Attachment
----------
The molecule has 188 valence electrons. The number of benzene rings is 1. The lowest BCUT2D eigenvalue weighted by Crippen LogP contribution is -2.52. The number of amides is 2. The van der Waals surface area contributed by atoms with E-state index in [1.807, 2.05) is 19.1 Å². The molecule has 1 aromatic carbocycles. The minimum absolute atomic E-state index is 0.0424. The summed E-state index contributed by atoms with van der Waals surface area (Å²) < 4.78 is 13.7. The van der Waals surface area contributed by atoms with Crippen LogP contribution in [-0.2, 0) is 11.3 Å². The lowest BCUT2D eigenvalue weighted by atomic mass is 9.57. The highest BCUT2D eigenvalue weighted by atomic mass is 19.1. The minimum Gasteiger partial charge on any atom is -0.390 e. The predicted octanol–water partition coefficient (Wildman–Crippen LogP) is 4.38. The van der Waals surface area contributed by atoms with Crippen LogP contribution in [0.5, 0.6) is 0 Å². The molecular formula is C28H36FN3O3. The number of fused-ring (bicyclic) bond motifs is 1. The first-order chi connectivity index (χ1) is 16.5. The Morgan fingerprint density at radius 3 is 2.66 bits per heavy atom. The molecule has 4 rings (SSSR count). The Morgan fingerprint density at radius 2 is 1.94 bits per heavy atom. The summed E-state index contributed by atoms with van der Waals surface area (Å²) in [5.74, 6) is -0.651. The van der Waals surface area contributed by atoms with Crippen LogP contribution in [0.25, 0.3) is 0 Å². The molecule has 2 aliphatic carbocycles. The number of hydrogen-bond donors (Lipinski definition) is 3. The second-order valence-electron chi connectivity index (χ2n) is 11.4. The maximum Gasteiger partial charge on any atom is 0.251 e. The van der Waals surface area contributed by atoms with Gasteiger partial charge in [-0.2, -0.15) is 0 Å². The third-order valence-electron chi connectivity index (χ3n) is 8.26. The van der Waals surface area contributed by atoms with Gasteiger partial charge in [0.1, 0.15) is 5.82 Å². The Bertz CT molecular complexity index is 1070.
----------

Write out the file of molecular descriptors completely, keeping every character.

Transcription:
The molecule has 188 valence electrons. The number of benzene rings is 1. The lowest BCUT2D eigenvalue weighted by Crippen LogP contribution is -2.52. The number of amides is 2. The van der Waals surface area contributed by atoms with E-state index in [1.807, 2.05) is 19.1 Å². The molecule has 1 aromatic carbocycles. The minimum absolute atomic E-state index is 0.0424. The summed E-state index contributed by atoms with van der Waals surface area (Å²) < 4.78 is 13.7. The van der Waals surface area contributed by atoms with Crippen LogP contribution in [-0.2, 0) is 11.3 Å². The lowest BCUT2D eigenvalue weighted by atomic mass is 9.57. The highest BCUT2D eigenvalue weighted by atomic mass is 19.1. The minimum Gasteiger partial charge on any atom is -0.390 e. The predicted octanol–water partition coefficient (Wildman–Crippen LogP) is 4.38. The van der Waals surface area contributed by atoms with Crippen LogP contribution in [0.5, 0.6) is 0 Å². The molecular formula is C28H36FN3O3. The number of fused-ring (bicyclic) bond motifs is 1. The first-order chi connectivity index (χ1) is 16.5. The Morgan fingerprint density at radius 3 is 2.66 bits per heavy atom. The molecule has 4 rings (SSSR count). The Morgan fingerprint density at radius 2 is 1.94 bits per heavy atom. The summed E-state index contributed by atoms with van der Waals surface area (Å²) in [5.74, 6) is -0.651. The van der Waals surface area contributed by atoms with Crippen LogP contribution in [0.25, 0.3) is 0 Å². The molecule has 2 aliphatic carbocycles. The number of hydrogen-bond donors (Lipinski definition) is 3. The second-order valence-electron chi connectivity index (χ2n) is 11.4. The maximum Gasteiger partial charge on any atom is 0.251 e. The van der Waals surface area contributed by atoms with Gasteiger partial charge in [-0.2, -0.15) is 0 Å². The third-order valence-electron chi connectivity index (χ3n) is 8.26. The van der Waals surface area contributed by atoms with Gasteiger partial charge in [0.1, 0.15) is 5.82 Å². The Bertz CT molecular complexity index is 1070.